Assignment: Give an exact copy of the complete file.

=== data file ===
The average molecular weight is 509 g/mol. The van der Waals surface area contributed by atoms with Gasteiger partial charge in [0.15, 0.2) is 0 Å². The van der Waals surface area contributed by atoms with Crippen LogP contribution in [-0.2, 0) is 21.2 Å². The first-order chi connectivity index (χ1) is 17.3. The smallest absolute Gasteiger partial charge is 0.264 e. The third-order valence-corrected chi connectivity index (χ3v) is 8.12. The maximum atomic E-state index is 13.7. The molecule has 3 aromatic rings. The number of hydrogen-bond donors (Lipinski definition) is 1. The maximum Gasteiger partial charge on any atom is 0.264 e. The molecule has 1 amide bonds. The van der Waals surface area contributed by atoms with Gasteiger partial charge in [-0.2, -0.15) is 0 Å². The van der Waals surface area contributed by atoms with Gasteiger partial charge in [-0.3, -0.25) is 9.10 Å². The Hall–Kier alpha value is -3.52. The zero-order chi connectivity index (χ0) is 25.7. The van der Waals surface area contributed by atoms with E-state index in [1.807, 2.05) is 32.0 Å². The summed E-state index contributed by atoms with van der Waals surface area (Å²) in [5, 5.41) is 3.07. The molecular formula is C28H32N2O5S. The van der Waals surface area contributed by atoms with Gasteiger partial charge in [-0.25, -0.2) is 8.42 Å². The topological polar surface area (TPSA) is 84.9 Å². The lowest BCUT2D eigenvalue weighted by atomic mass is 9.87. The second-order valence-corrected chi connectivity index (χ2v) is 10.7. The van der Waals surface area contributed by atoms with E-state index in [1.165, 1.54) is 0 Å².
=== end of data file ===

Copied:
The average molecular weight is 509 g/mol. The van der Waals surface area contributed by atoms with Gasteiger partial charge in [0.15, 0.2) is 0 Å². The van der Waals surface area contributed by atoms with Crippen LogP contribution in [-0.2, 0) is 21.2 Å². The first-order chi connectivity index (χ1) is 17.3. The smallest absolute Gasteiger partial charge is 0.264 e. The third-order valence-corrected chi connectivity index (χ3v) is 8.12. The maximum atomic E-state index is 13.7. The molecule has 3 aromatic rings. The number of hydrogen-bond donors (Lipinski definition) is 1. The maximum Gasteiger partial charge on any atom is 0.264 e. The molecule has 1 amide bonds. The van der Waals surface area contributed by atoms with Gasteiger partial charge in [-0.2, -0.15) is 0 Å². The van der Waals surface area contributed by atoms with Gasteiger partial charge in [-0.3, -0.25) is 9.10 Å². The Hall–Kier alpha value is -3.52. The zero-order chi connectivity index (χ0) is 25.7. The van der Waals surface area contributed by atoms with E-state index in [1.807, 2.05) is 32.0 Å². The summed E-state index contributed by atoms with van der Waals surface area (Å²) in [5, 5.41) is 3.07. The molecular formula is C28H32N2O5S. The van der Waals surface area contributed by atoms with Gasteiger partial charge in [-0.25, -0.2) is 8.42 Å². The topological polar surface area (TPSA) is 84.9 Å². The lowest BCUT2D eigenvalue weighted by atomic mass is 9.87. The second-order valence-corrected chi connectivity index (χ2v) is 10.7. The van der Waals surface area contributed by atoms with E-state index in [1.165, 1.54) is 0 Å².